An Intro to Marking Knives: Part Two

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Last week I talked about the first marking knives I owned and I showed one of the most practical ways to use them: making a knife wall to ensure accurate across the grain hand sawing. In this entry I will present a few of my other knives and give some recommendations to readers who want to use a utility knife etc., as a marking knife.

My first knives were a right-hand skew bevel by Crown, and a left-hand skew by Garrett Wade. Both are fine knives made from good steel. After a few years I bought my first spear point knife from Lee Valley and it became my all around knife. On top of the obvious advantage of a spear point knife (it incorporates both a right- and left-bevel skew), what makes this design really effective is its balanced center of gravity resulting from its thick and heavy blade. Now why is this such a great advantage? Two reasons.

1) It is easier to hold the tool while using it. 2) It makes sharpening and honing less strenuous because the knife’s overall mass feels closer to the bevel. That makes it more balanced on the stone than in the case of an all-steel parallel geometry marking knife where you need to pay more attention in counterbalancing the knife and its handle to keep the bevel on the stone.

Because I like to restore the edge of my marking tools using flat stones, owning a knife with a heavy head, broader bevels and a lighter body is an advantage. To sharpen the knife I place the bevel on the stone and begin driving it back and forth in a skew vector. Once a burr is created I turn the blade over and break the burr on the the consecutive finer stone. I then repeat honing the bevel on that stone until I am satisfied with the results.

A few years after Veritas released their first point head they introduced a slimmer version of it, the Veritas Workshop Striking Knife. This little devil became another favorite of mine. It is relatively inexpensive and with its slim blade I can maneuver it in the tightest of places (marking in between two tails of a dovetail joint for instance). To sharpen and hone this knife you need to take a different approach because its blade is thin and the bevels are narrow. You will have to rely on your hand and its muscle memory, locking in the correct angle and driving the bevel on the stone back and forth, proceeding to the next stone to break the burr and finish the honing. 

My preferred stones for sharpening and honing marking knives are diamond stones. Their surface is hard and a thin-blade marking knife will not accidentally dig in to chip the stone and ruin the honing, as might happen if you use waterstones.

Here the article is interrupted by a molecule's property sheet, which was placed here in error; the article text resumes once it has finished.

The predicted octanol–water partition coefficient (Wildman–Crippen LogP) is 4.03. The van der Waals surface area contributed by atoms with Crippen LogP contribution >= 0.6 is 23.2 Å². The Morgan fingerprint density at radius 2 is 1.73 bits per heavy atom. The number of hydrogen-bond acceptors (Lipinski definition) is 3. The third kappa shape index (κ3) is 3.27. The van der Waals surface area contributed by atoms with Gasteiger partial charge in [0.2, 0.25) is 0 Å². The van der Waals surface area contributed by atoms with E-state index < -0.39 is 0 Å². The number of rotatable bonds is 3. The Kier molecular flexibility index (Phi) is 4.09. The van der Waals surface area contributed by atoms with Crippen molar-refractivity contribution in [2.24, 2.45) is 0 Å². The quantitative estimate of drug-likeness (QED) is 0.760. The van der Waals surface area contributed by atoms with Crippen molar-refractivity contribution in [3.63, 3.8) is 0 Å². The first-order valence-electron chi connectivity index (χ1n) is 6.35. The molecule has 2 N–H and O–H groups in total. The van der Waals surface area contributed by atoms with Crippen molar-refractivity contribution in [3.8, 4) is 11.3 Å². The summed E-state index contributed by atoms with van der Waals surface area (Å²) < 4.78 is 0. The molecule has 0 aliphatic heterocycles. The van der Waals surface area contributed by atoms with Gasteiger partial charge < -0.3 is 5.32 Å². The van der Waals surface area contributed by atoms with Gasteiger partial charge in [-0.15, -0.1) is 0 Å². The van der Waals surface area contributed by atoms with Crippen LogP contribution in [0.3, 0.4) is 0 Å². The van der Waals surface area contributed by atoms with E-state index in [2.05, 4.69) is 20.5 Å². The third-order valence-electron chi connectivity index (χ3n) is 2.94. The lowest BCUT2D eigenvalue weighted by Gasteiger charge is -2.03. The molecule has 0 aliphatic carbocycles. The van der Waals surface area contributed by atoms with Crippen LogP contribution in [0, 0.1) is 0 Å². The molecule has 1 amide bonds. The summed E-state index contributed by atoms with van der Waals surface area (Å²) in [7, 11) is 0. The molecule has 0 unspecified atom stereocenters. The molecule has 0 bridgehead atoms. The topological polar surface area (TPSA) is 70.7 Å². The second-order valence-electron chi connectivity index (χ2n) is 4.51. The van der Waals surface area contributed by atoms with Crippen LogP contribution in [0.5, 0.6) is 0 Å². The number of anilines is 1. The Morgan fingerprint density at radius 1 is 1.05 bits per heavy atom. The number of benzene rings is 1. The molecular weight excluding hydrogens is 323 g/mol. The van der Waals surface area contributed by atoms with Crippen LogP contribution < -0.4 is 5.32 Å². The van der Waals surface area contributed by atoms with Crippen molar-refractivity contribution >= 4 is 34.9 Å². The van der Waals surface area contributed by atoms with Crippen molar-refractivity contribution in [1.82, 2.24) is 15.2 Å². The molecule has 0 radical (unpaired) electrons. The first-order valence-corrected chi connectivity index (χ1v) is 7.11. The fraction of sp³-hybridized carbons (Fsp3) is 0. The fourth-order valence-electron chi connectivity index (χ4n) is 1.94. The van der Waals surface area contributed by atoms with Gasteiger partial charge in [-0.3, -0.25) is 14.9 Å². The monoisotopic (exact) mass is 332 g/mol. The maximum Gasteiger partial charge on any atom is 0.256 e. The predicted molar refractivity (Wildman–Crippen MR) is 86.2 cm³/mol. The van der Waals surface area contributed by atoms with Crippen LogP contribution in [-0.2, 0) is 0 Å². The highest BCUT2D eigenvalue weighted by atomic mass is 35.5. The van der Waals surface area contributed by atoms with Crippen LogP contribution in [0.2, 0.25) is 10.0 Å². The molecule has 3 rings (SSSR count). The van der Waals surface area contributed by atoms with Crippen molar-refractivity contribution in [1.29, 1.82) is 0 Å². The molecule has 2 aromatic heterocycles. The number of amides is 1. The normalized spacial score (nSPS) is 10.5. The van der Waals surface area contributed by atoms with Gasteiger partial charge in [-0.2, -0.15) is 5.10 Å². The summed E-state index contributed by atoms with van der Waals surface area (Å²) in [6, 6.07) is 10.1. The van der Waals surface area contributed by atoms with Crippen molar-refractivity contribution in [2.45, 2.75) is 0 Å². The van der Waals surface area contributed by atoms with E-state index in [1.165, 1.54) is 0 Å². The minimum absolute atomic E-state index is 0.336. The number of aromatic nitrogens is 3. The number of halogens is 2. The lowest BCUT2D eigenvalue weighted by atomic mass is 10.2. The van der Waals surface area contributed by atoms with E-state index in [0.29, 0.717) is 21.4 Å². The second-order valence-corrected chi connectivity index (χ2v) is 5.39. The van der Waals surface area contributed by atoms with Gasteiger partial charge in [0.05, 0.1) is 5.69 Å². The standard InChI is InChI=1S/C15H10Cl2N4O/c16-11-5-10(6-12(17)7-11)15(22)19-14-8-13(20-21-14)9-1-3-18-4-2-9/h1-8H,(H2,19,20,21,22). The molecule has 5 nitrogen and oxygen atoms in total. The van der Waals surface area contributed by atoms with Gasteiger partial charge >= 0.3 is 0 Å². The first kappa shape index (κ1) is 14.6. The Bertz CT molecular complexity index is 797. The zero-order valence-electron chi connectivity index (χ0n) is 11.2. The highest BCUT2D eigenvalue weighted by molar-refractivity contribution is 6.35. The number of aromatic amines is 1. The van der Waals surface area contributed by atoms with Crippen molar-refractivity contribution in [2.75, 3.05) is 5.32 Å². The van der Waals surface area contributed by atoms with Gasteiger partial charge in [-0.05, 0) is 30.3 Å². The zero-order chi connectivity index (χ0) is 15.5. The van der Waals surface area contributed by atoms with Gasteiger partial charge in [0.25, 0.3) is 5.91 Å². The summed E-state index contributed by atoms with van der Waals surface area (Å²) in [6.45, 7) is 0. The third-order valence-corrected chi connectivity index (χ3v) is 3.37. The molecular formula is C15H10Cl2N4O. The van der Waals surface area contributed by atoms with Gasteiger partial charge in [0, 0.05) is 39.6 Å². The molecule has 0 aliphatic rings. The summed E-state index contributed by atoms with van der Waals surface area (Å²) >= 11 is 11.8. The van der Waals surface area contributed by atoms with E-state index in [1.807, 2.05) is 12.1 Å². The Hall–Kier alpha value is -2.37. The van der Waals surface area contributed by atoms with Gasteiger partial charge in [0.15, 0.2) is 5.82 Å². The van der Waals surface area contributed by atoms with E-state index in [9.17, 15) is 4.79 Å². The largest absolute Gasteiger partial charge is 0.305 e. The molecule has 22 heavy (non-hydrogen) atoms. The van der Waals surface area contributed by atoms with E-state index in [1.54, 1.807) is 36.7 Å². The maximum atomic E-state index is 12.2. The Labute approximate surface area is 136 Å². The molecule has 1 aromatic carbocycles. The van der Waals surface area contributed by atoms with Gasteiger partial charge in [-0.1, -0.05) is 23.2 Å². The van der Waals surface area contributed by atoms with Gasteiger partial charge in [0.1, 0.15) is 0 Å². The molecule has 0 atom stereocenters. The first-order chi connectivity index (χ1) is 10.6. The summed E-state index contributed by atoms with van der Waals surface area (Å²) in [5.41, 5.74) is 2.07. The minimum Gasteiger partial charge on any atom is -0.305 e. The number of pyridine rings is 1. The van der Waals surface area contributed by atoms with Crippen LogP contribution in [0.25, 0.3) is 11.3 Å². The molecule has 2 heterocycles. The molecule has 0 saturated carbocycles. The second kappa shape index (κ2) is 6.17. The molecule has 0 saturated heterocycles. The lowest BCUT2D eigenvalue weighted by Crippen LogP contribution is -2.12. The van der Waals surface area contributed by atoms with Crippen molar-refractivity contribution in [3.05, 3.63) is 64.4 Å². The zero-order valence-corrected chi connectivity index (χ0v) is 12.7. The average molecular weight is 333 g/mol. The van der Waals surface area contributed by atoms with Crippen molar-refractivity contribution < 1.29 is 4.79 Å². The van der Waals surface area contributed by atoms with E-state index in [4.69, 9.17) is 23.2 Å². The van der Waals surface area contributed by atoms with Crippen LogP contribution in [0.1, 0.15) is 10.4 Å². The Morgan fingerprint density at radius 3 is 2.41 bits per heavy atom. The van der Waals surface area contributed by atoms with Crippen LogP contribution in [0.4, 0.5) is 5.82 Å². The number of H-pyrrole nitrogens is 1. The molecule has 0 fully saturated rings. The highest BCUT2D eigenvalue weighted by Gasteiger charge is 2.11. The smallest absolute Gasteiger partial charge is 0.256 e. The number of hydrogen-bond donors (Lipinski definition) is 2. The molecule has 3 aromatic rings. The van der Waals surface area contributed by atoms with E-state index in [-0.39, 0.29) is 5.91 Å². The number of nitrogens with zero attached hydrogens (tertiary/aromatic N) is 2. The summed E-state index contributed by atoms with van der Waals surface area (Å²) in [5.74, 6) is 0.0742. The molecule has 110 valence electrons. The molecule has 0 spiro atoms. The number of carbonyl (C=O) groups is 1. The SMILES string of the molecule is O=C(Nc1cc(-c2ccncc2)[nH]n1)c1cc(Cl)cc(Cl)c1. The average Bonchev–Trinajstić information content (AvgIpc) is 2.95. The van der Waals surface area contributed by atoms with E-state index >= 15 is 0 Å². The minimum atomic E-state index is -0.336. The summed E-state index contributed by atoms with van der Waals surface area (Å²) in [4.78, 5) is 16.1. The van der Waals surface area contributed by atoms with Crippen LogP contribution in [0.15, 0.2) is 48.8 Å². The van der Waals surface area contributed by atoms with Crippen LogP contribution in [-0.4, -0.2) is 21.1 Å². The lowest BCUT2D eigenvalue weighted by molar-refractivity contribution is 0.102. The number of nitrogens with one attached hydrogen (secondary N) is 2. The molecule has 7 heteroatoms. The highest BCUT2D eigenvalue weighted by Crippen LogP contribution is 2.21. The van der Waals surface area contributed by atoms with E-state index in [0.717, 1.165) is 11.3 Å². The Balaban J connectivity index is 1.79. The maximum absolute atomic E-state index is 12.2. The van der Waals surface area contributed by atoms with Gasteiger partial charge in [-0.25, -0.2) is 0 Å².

From right to left: Veritas small marking knife, Lee Valley spear-blade knife, X-Acto knife, Utility knife.

All-purpose Knives can be Effective Marking Knives, Too
Although a dedicated marking knife with a fat back and right, left (or both) bevels will cut a serration in perfect alignment with your intended layout, a slim-blade knife such a utility, carving or an X-Acto knife can do a great job too.

There are two strategies for working with these knives:

Because these knifes have two narrow bevels on both sides of the blade you can lean your blade away from the square’s ruler, tacking the bevel against it, then start the serration.

But if you are not a purist, hold the knife perpendicular to the surface, offer the blade to the ruler and serrate the line (see the illustration below).

While method (1) will give you (in theory) perfect alignment with your intended layout, method (2) will place your serration line away from the layout at an offset distance of half or less the thickness of the blade. Is that so bad? I don’t think so. In reality that puts you less than 1/64″ away from the ruler in the case of a utility blade (the blade thickness is 1/32″).

Serrating a knife wall using method (2) with a utility knife.

Serrating a knife wall using method (2) with a utility knife.

Method (2) has another advantage. It provides some protection so that the blade’s sharp edge and the ruler won’t contact each other, which can dull a blade or a nicked ruler.

In my classroom I tell my students to use method (2). And I have to say that they produce very nice knife walls.

Next time I will conclude this short intro to marking knives with some recommendations for two inexpensive marking knives that I recently purchased.

—Yoav Liberman

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Yoav Liberman

About Yoav Liberman

Yoav S. Liberman is a woodworker and a teacher. His pieces have been featured in several woodworking books, most recently in Robin Wood’s CORES Recycled. Yoav teaches woodworking at the Rudolf Steiner School in Manhattan, and also frequently guest teaches in craft schools across the country.  Between 2003 and 2011 Yoav  headed the woodworking program at Harvard University's Eliot House. Yoav’s articles have appeared in American Woodworker and Woodwork Magazine. He frequently contributes woodworking web content to a number of digital publications   Yoav has a degree in architecture and later held two competitive residency programs: at The Worcester Center for Crafts in Massachusetts, and the Windgate Foundation Fellowship at Purchase College, New York. He lives in Chestnut Ridge NY.